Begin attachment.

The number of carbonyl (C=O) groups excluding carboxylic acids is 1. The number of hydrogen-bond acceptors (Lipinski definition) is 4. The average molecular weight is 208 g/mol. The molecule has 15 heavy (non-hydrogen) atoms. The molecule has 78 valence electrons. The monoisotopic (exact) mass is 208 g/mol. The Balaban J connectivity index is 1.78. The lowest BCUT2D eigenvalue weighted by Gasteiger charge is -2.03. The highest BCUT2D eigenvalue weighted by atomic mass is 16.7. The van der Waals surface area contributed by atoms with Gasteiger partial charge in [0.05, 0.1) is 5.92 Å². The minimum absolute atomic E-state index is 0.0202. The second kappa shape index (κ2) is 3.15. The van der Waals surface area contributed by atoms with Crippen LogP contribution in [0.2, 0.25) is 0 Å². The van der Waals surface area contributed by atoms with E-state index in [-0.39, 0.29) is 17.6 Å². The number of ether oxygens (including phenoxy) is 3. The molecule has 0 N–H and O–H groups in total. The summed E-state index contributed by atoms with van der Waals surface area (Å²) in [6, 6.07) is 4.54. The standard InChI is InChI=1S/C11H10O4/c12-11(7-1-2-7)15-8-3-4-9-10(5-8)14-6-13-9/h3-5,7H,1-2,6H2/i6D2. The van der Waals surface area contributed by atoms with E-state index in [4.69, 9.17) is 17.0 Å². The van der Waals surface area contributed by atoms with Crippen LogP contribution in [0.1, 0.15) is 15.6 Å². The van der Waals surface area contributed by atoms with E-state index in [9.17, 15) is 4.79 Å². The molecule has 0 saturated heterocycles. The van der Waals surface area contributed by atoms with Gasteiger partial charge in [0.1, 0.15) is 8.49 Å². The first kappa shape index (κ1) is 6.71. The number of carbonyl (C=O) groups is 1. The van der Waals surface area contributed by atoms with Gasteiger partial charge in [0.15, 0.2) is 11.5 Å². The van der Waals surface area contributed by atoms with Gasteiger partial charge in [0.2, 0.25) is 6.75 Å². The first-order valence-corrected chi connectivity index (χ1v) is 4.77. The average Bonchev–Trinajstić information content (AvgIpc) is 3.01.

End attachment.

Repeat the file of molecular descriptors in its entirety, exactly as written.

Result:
The number of carbonyl (C=O) groups excluding carboxylic acids is 1. The number of hydrogen-bond acceptors (Lipinski definition) is 4. The average molecular weight is 208 g/mol. The molecule has 15 heavy (non-hydrogen) atoms. The molecule has 78 valence electrons. The monoisotopic (exact) mass is 208 g/mol. The Balaban J connectivity index is 1.78. The lowest BCUT2D eigenvalue weighted by Gasteiger charge is -2.03. The highest BCUT2D eigenvalue weighted by atomic mass is 16.7. The van der Waals surface area contributed by atoms with Gasteiger partial charge in [0.05, 0.1) is 5.92 Å². The minimum absolute atomic E-state index is 0.0202. The second kappa shape index (κ2) is 3.15. The van der Waals surface area contributed by atoms with Crippen LogP contribution in [0.2, 0.25) is 0 Å². The van der Waals surface area contributed by atoms with E-state index in [-0.39, 0.29) is 17.6 Å². The number of ether oxygens (including phenoxy) is 3. The molecule has 0 N–H and O–H groups in total. The summed E-state index contributed by atoms with van der Waals surface area (Å²) in [6, 6.07) is 4.54. The standard InChI is InChI=1S/C11H10O4/c12-11(7-1-2-7)15-8-3-4-9-10(5-8)14-6-13-9/h3-5,7H,1-2,6H2/i6D2. The van der Waals surface area contributed by atoms with E-state index in [4.69, 9.17) is 17.0 Å². The van der Waals surface area contributed by atoms with Crippen LogP contribution in [0.1, 0.15) is 15.6 Å². The van der Waals surface area contributed by atoms with E-state index in [9.17, 15) is 4.79 Å². The molecule has 0 saturated heterocycles. The van der Waals surface area contributed by atoms with Gasteiger partial charge in [0.1, 0.15) is 8.49 Å². The first kappa shape index (κ1) is 6.71. The number of carbonyl (C=O) groups is 1. The van der Waals surface area contributed by atoms with Gasteiger partial charge in [0.15, 0.2) is 11.5 Å². The van der Waals surface area contributed by atoms with Gasteiger partial charge in [0.2, 0.25) is 6.75 Å². The first-order valence-corrected chi connectivity index (χ1v) is 4.77. The average Bonchev–Trinajstić information content (AvgIpc) is 3.01.